Mary Gormandy White shares that the process of identifying the duties and responsibilities that should be included in a job description is called a job analysis.
A job analysis typically requires input from the manager, as well as people who have actually done the job. The job description should include the essential job functions.
While you went over basic requirements in the position overview, this is where you list out all the essential requirements. That can include education, experience, knowledge about specific tools or programs, and general characteristics that you might want in a potential candidate.
For example, you might say:
- A qualified candidate will have:
- 2+ years of experience as a project manager in a digital marketing, product, or other agency setting
- A BA or BS in Project Management, English, or Communications
- A high-level understanding of product development and direct client relations
- A natural ability to work within a team-driven environment
- An easy ability to communicate with clients
This is also where you might list out any preferred (but not required) skills. For example:
- Preferred skills include:
- Experience with Photoshop and other Adobe Suite tools
- Experience with social media
- A good sense of humor
Mary Gormandy White further suggests,
It's also a good idea to include the physical requirements necessary to perform the job. For example, if you're hiring an ice cream scooper, that person will probably need to have the manual dexterity to scoop ice cream and be able to stand and bend throughout their entire shift, due to the nature of the work.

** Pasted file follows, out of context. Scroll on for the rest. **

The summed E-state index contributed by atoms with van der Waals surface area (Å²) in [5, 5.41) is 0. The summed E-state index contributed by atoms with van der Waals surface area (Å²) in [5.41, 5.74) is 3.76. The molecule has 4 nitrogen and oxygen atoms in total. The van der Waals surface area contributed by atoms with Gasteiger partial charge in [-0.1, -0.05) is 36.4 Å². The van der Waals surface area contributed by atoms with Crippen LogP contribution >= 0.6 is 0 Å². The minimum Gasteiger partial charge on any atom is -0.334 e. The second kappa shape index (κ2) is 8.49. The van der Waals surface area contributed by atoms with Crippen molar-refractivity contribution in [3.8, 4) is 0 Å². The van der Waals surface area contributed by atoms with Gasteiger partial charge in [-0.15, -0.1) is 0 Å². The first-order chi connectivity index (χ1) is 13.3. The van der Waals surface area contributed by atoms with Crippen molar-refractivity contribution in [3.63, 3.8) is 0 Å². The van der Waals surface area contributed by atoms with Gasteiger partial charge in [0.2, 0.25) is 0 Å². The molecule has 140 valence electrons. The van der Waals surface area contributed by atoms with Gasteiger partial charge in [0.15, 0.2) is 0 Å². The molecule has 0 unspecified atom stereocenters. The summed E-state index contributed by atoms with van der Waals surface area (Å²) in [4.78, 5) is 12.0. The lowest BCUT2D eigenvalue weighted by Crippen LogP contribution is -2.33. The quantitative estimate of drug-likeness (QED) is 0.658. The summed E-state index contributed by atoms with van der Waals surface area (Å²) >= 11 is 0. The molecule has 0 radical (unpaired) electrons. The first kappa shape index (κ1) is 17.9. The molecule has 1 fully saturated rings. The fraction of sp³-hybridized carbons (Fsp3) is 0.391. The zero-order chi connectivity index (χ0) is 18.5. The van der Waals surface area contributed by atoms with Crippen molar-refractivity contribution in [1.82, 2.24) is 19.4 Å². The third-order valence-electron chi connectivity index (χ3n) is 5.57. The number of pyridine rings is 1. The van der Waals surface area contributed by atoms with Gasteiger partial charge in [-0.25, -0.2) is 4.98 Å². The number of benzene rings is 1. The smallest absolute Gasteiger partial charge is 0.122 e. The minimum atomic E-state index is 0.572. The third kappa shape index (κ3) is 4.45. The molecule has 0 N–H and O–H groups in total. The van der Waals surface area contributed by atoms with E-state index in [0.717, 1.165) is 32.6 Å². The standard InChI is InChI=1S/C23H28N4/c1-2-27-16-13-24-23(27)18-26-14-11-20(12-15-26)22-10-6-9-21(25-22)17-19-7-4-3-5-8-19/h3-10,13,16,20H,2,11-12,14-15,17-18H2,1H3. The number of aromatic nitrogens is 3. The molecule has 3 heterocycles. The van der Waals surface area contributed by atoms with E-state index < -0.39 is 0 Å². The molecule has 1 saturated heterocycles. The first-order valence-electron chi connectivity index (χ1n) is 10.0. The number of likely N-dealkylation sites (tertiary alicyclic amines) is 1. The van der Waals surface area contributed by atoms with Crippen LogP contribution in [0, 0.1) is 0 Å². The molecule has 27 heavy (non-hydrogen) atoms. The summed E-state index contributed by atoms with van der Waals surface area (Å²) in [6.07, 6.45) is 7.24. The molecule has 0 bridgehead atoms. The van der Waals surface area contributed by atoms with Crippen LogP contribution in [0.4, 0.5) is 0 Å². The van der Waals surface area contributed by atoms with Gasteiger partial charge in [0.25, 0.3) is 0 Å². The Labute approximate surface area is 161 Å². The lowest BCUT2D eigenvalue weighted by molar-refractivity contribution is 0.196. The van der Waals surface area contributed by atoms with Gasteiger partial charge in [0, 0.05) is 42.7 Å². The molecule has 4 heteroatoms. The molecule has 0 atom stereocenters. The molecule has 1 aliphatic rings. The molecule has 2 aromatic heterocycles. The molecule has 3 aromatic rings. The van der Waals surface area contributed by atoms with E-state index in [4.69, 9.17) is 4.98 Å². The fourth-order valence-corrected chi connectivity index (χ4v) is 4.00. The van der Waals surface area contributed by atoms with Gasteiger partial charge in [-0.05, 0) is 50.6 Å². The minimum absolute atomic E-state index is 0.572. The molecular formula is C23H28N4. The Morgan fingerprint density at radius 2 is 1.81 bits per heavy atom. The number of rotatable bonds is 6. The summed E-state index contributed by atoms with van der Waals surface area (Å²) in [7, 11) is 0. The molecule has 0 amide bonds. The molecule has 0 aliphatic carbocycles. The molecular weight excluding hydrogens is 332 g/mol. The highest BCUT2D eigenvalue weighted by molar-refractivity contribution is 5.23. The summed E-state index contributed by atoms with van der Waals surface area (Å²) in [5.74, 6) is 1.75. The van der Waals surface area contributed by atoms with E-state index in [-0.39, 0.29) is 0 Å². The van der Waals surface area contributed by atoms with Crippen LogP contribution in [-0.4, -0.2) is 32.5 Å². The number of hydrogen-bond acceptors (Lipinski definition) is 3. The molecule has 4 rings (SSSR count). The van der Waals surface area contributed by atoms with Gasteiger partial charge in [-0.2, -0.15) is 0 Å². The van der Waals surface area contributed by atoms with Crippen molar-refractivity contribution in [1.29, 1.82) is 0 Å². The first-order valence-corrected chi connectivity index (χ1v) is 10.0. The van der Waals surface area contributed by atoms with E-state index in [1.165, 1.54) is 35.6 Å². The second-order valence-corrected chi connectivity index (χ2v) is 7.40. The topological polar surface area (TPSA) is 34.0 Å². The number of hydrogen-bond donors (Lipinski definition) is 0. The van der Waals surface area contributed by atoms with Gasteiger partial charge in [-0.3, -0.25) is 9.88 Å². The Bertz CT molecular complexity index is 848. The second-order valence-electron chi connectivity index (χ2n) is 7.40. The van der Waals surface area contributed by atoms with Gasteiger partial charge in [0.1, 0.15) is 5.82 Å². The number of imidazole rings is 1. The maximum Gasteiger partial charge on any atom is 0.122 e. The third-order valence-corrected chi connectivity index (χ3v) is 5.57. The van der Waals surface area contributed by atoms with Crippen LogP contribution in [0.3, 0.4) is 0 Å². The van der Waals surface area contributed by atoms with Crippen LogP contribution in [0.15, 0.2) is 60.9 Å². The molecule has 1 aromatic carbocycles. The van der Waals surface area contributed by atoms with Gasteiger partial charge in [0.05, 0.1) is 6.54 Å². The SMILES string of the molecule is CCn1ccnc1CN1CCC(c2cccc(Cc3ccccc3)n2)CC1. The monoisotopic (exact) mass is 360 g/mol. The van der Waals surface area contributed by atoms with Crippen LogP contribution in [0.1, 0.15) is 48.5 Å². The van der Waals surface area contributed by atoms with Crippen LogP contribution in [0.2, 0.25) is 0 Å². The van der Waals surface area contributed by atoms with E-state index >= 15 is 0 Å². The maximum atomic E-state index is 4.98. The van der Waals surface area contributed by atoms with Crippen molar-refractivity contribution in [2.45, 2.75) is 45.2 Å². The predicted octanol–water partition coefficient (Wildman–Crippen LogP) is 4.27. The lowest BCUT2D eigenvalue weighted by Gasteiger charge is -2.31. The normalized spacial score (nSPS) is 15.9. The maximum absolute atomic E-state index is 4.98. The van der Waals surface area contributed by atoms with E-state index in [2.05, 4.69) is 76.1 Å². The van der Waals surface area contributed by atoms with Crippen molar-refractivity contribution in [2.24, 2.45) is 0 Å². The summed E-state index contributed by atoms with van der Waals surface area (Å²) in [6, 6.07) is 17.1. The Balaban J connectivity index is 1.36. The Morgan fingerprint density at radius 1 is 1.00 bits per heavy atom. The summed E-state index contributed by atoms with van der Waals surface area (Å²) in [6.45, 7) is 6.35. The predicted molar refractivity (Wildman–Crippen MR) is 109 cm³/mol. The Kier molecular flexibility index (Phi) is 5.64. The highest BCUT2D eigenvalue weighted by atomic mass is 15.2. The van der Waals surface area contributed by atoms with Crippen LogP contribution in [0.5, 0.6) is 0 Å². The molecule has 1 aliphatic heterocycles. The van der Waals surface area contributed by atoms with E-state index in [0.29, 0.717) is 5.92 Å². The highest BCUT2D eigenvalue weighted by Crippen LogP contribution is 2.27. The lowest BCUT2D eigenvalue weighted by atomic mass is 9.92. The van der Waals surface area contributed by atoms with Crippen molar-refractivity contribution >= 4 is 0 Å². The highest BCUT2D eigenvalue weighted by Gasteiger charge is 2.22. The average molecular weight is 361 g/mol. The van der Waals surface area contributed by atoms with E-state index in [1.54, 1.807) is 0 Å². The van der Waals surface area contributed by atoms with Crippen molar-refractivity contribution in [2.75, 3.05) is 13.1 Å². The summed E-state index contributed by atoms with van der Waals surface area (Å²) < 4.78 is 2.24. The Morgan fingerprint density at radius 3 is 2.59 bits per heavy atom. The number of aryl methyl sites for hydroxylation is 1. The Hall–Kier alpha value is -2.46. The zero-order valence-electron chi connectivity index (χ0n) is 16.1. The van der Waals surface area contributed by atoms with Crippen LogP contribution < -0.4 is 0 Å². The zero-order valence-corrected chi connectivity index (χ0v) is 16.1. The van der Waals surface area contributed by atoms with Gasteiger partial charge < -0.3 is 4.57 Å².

Salary information is the main thing that job seekers are looking for, but don’t ignore other benefits and forms of compensation.
Examples of benefits include:
- 100% work from home
- Flexible hours
- Unlimited paid time off
- Paid holidays
- 401k match program
As long as you’re straightforward, you can be pretty open with what you list on a job description. However, there’s some language that just isn’t welcome or necessary in a job description.
- Avoid vague, trendy, or clever titles in favor of a title that clearly describes the position.
- Avoid corporate buzzwords in your job description, and focus on what they really mean.
- If you can’t actually make good on a benefit or offer, don’t include it.
When in doubt, always opt for clear wording to avoid any pitfalls in a job description.